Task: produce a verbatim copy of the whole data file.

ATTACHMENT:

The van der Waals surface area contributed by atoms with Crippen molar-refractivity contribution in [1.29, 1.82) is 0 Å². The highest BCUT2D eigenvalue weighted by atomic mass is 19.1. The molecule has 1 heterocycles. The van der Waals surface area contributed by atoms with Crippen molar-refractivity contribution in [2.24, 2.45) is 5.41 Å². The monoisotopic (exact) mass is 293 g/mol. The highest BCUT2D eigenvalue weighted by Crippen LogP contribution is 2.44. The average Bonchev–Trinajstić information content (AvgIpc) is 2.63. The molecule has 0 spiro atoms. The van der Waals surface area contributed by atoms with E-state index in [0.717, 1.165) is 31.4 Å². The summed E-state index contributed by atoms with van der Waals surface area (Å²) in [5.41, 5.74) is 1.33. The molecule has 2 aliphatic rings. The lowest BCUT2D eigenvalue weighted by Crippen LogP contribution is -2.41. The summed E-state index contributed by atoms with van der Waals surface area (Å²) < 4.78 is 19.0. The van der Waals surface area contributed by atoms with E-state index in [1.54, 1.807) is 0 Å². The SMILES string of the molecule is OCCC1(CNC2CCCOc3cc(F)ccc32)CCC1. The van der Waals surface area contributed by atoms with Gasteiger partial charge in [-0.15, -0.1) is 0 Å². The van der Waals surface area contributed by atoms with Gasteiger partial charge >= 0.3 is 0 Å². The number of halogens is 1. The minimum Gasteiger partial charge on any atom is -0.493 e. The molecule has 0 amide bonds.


The van der Waals surface area contributed by atoms with Crippen molar-refractivity contribution in [1.29, 1.82) is 0 Å². The highest BCUT2D eigenvalue weighted by atomic mass is 19.1. The molecule has 1 heterocycles. The van der Waals surface area contributed by atoms with Crippen molar-refractivity contribution in [2.24, 2.45) is 5.41 Å². The monoisotopic (exact) mass is 293 g/mol. The highest BCUT2D eigenvalue weighted by Crippen LogP contribution is 2.44. The average Bonchev–Trinajstić information content (AvgIpc) is 2.63. The molecule has 0 spiro atoms. The van der Waals surface area contributed by atoms with E-state index in [0.717, 1.165) is 31.4 Å². The summed E-state index contributed by atoms with van der Waals surface area (Å²) in [5.41, 5.74) is 1.33. The molecule has 2 aliphatic rings. The lowest BCUT2D eigenvalue weighted by Crippen LogP contribution is -2.41. The summed E-state index contributed by atoms with van der Waals surface area (Å²) < 4.78 is 19.0. The van der Waals surface area contributed by atoms with E-state index in [1.54, 1.807) is 0 Å². The SMILES string of the molecule is OCCC1(CNC2CCCOc3cc(F)ccc32)CCC1. The van der Waals surface area contributed by atoms with Gasteiger partial charge in [-0.15, -0.1) is 0 Å². The van der Waals surface area contributed by atoms with Gasteiger partial charge >= 0.3 is 0 Å². The number of halogens is 1. The minimum Gasteiger partial charge on any atom is -0.493 e. The molecule has 0 amide bonds.